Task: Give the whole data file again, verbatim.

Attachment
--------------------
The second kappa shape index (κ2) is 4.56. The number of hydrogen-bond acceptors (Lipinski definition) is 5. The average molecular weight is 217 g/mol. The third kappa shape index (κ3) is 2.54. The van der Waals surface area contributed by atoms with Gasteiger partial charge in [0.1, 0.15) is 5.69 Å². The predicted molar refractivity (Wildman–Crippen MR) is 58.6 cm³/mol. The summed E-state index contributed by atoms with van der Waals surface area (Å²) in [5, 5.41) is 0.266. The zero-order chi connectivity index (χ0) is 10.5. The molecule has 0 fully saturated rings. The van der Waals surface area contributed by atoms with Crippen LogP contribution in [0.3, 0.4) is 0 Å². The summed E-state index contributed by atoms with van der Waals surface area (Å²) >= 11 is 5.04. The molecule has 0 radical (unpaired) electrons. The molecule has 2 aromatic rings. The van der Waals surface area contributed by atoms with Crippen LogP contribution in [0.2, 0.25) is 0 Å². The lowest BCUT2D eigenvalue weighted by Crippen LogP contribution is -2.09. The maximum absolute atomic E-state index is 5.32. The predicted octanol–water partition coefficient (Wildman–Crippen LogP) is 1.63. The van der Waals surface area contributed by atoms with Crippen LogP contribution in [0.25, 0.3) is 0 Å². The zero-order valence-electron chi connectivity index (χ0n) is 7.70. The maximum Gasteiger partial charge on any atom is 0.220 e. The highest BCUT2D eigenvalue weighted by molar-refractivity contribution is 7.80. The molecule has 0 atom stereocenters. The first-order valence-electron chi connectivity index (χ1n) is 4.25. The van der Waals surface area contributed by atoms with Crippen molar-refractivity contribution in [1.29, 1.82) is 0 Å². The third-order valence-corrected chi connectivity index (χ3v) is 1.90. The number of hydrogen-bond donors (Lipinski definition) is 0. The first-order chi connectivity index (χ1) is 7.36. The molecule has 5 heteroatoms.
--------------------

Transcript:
The second kappa shape index (κ2) is 4.56. The number of hydrogen-bond acceptors (Lipinski definition) is 5. The average molecular weight is 217 g/mol. The third kappa shape index (κ3) is 2.54. The van der Waals surface area contributed by atoms with Gasteiger partial charge in [0.1, 0.15) is 5.69 Å². The predicted molar refractivity (Wildman–Crippen MR) is 58.6 cm³/mol. The summed E-state index contributed by atoms with van der Waals surface area (Å²) in [5, 5.41) is 0.266. The zero-order chi connectivity index (χ0) is 10.5. The molecule has 0 fully saturated rings. The van der Waals surface area contributed by atoms with Crippen LogP contribution in [0.3, 0.4) is 0 Å². The summed E-state index contributed by atoms with van der Waals surface area (Å²) >= 11 is 5.04. The molecule has 0 radical (unpaired) electrons. The molecule has 2 aromatic rings. The van der Waals surface area contributed by atoms with Crippen LogP contribution in [0.2, 0.25) is 0 Å². The lowest BCUT2D eigenvalue weighted by Crippen LogP contribution is -2.09. The maximum absolute atomic E-state index is 5.32. The predicted octanol–water partition coefficient (Wildman–Crippen LogP) is 1.63. The van der Waals surface area contributed by atoms with Crippen LogP contribution in [0.25, 0.3) is 0 Å². The zero-order valence-electron chi connectivity index (χ0n) is 7.70. The maximum Gasteiger partial charge on any atom is 0.220 e. The highest BCUT2D eigenvalue weighted by molar-refractivity contribution is 7.80. The molecule has 0 atom stereocenters. The first-order valence-electron chi connectivity index (χ1n) is 4.25. The van der Waals surface area contributed by atoms with Crippen molar-refractivity contribution in [1.29, 1.82) is 0 Å². The third-order valence-corrected chi connectivity index (χ3v) is 1.90. The number of hydrogen-bond donors (Lipinski definition) is 0. The first-order chi connectivity index (χ1) is 7.36. The molecule has 5 heteroatoms.